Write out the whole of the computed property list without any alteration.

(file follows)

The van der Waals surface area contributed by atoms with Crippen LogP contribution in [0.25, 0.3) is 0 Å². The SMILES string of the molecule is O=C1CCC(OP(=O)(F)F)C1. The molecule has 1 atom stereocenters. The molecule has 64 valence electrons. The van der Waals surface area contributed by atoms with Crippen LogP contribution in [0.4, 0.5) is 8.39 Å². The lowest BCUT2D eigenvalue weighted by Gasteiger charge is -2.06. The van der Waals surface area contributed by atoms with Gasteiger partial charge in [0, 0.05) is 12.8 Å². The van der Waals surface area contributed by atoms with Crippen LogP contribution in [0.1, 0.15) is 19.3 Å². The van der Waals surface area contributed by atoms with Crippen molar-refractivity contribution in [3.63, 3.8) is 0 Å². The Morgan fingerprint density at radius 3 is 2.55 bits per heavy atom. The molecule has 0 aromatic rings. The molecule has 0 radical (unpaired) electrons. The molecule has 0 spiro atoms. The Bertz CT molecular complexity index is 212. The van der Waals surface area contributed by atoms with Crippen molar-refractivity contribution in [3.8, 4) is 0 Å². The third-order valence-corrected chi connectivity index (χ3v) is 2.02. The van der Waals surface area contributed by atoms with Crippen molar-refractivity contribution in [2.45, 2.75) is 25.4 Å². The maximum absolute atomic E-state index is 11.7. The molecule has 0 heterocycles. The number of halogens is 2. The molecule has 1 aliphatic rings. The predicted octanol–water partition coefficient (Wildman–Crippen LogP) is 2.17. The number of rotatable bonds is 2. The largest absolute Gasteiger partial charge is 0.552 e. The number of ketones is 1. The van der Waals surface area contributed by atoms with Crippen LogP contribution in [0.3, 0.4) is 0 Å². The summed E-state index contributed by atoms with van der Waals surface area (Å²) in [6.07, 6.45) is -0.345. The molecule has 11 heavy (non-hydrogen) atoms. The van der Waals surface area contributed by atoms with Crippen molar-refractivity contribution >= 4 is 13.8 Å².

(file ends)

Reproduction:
The van der Waals surface area contributed by atoms with Crippen LogP contribution in [0.25, 0.3) is 0 Å². The SMILES string of the molecule is O=C1CCC(OP(=O)(F)F)C1. The molecule has 1 atom stereocenters. The molecule has 64 valence electrons. The van der Waals surface area contributed by atoms with Crippen LogP contribution in [0.4, 0.5) is 8.39 Å². The lowest BCUT2D eigenvalue weighted by Gasteiger charge is -2.06. The van der Waals surface area contributed by atoms with Gasteiger partial charge in [0, 0.05) is 12.8 Å². The van der Waals surface area contributed by atoms with Crippen LogP contribution in [0.1, 0.15) is 19.3 Å². The van der Waals surface area contributed by atoms with Crippen molar-refractivity contribution in [3.63, 3.8) is 0 Å². The Morgan fingerprint density at radius 3 is 2.55 bits per heavy atom. The molecule has 0 aromatic rings. The molecule has 0 radical (unpaired) electrons. The molecule has 0 spiro atoms. The Bertz CT molecular complexity index is 212. The van der Waals surface area contributed by atoms with Crippen molar-refractivity contribution in [3.8, 4) is 0 Å². The third-order valence-corrected chi connectivity index (χ3v) is 2.02. The van der Waals surface area contributed by atoms with Crippen molar-refractivity contribution in [2.45, 2.75) is 25.4 Å². The maximum absolute atomic E-state index is 11.7. The molecule has 0 heterocycles. The number of halogens is 2. The molecule has 1 aliphatic rings. The predicted octanol–water partition coefficient (Wildman–Crippen LogP) is 2.17. The number of rotatable bonds is 2. The largest absolute Gasteiger partial charge is 0.552 e. The number of ketones is 1. The van der Waals surface area contributed by atoms with Crippen LogP contribution in [0.3, 0.4) is 0 Å². The summed E-state index contributed by atoms with van der Waals surface area (Å²) in [6.07, 6.45) is -0.345. The molecule has 11 heavy (non-hydrogen) atoms. The van der Waals surface area contributed by atoms with Crippen molar-refractivity contribution >= 4 is 13.8 Å².